Last year Hall had one of the quietist 35-homer seasons in recent memory, as I had no idea he hit that many. I figured he was in the 20-25 range. Hall might regress somewhat offensively, as following a .650 OPS in 2004 I doubt I was alone in doubting Hall’s potential with the bat. Even if Hall settles in with a .mid-800’s OPS, that would be fine for a center fielder. Brady Clark was the team’s regular centerfielder last year, but after a disappointing .263/.348/.335 line it was evident that Clark wouldn’t be handed the starting job in 2007 and his spot on the 2007 roster may even be in some jeopardy. I’ve only seen Hall play a couple of times, but he’s been great fun to watch both times and watching someone build a solid career unexpectedly is always interesting. I’m very glad I got things wrong on Hall and hope he has continued success in the years to come.
Yost has stated Corey Hart will get the starting job in right. Corey Hart, who I’m sure has heard no shortage of sunglasses jokes, had 237 at-bats for Milwaukee last year, where he put up an OPS of .796. His production at Nashville has been even more impressive, with an OPS of .913 in full year in 2005 and .976 in half a year in 2006. Hart deserves a shot at regular playing time and that’s what Yost seems determined to give him. An OPS over .800 in regular playing time isn’t unreasonable and would cement Hart as a starter in Milwaukee’s outfield going forward.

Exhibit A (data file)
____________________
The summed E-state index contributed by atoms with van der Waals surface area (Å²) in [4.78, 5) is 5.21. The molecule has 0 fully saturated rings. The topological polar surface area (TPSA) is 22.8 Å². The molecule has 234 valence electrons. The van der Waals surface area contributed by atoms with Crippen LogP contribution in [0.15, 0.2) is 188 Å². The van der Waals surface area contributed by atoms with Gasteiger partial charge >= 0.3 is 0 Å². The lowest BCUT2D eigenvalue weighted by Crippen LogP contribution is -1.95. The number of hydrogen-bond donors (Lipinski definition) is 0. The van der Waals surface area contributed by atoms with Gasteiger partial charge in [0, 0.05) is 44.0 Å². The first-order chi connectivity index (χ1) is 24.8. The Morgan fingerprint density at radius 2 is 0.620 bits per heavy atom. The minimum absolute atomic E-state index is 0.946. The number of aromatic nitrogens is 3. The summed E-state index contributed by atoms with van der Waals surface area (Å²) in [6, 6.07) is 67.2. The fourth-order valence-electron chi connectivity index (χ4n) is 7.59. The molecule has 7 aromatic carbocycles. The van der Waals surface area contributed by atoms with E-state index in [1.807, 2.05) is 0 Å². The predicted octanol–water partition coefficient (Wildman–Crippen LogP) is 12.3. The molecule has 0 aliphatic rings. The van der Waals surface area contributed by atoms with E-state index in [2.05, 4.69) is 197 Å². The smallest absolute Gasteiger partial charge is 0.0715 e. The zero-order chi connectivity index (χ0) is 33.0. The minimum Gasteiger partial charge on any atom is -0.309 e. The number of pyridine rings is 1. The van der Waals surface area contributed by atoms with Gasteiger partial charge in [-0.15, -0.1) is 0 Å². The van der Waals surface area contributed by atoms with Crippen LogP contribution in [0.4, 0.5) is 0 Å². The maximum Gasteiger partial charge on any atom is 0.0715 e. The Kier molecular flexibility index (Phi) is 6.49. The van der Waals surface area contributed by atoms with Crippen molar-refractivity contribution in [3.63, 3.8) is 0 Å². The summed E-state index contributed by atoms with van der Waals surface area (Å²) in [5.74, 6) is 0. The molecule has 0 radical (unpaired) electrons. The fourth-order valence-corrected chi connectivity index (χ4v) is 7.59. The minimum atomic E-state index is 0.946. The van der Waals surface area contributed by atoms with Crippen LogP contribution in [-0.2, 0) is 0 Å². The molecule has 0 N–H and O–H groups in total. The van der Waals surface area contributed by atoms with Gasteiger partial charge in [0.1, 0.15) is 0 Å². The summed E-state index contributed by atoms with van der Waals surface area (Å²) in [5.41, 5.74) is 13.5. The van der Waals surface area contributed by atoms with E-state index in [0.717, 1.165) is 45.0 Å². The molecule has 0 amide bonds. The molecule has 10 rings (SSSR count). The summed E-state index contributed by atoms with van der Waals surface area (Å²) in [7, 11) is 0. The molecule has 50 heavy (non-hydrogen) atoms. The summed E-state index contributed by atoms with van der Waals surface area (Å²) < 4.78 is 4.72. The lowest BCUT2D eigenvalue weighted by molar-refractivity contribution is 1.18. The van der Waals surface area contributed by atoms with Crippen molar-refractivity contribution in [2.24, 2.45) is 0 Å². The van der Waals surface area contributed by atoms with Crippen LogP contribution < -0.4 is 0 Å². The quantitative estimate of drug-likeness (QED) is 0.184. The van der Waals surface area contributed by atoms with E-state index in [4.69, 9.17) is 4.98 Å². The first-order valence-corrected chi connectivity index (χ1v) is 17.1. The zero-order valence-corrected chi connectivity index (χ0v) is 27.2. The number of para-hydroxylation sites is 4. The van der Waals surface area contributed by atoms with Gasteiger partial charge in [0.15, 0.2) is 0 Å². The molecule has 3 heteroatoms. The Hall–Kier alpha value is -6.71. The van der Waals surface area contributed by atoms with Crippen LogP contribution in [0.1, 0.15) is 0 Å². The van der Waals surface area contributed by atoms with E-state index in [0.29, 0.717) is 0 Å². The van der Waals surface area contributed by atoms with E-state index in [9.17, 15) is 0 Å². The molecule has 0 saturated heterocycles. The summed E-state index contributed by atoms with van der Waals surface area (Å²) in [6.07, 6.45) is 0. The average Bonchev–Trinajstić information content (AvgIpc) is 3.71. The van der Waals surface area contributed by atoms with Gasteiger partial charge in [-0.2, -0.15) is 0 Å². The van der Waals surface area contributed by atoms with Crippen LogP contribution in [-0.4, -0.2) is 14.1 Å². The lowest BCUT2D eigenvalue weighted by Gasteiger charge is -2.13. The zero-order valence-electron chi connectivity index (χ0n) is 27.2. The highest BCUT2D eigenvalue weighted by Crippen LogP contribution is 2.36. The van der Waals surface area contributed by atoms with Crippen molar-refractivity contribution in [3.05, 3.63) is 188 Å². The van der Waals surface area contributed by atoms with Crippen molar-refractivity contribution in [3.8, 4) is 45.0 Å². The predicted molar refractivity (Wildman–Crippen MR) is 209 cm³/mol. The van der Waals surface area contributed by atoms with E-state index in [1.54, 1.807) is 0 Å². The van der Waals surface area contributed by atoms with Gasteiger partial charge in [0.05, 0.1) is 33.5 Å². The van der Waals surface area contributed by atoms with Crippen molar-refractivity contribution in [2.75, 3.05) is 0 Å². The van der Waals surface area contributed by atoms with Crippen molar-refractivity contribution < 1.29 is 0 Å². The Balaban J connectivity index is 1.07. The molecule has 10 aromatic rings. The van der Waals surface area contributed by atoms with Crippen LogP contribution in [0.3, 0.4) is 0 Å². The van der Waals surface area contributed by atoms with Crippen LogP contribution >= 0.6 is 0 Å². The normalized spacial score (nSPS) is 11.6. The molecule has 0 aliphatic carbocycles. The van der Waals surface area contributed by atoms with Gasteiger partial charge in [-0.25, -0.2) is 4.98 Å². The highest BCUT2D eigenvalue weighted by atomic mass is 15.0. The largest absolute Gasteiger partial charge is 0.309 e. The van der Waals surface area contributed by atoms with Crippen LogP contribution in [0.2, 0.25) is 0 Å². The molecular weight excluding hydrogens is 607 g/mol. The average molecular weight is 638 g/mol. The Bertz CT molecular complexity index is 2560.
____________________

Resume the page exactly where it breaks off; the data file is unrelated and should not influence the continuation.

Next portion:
This leaves the question of who Milwaukee’s backup outfielders are. If we assume one of them is Kevin Mench, who will be starting less frequently than Jenkins in their platoon, then that leaves one or possibly two spots open. The Brewers do have a logjam of outfielders though, as Clark, Gabe Gross, Laynce Nix and Anthony Gwynn are all in training camp. It wouldn’t be a surprise to see at least one of their outfielders traded, as right now Nix and Gwynn Jr. seem certain to head to the minors. I’d be surprised if Gross doesn’t beat out Clark for the last spot on the bench, as he put up a .274/.382/.476 line in 208 at-bats off the bench last. With that OPS+ of 119, Gross demonstrated why Ash’s regime made him their first round pick in 2001. He also got the majority of his at-bats in centerfield, so he proved he can capably play all three outfield positions. As the situation stands right now, Gross would probably play a couple of times a week, perhaps spelling Hart a couple of times and Hall occasionally. Clark might end up on the roster depending on how many pitchers Milwaukee carries, but otherwise the team might have to eat his contract. Nix, the man with the extra-Y in the middle of his name like his brother Jayson, has a .688 OPS in 851 MLB at-bats over the last four years, and a career .808 OPS in the minors. Gwynn might have benefited from his father’s name this far to some degree, as he had a .587 OPS in 77 at-bats in the majors and a career .694 OPS in the minors. As I said, I imagine the Brewers are shopping outfielders around, most likely Mench, who they can advertise as an every-day player, and Clark, who has regressed from starter to someone who probably won’t even make the team’s bench.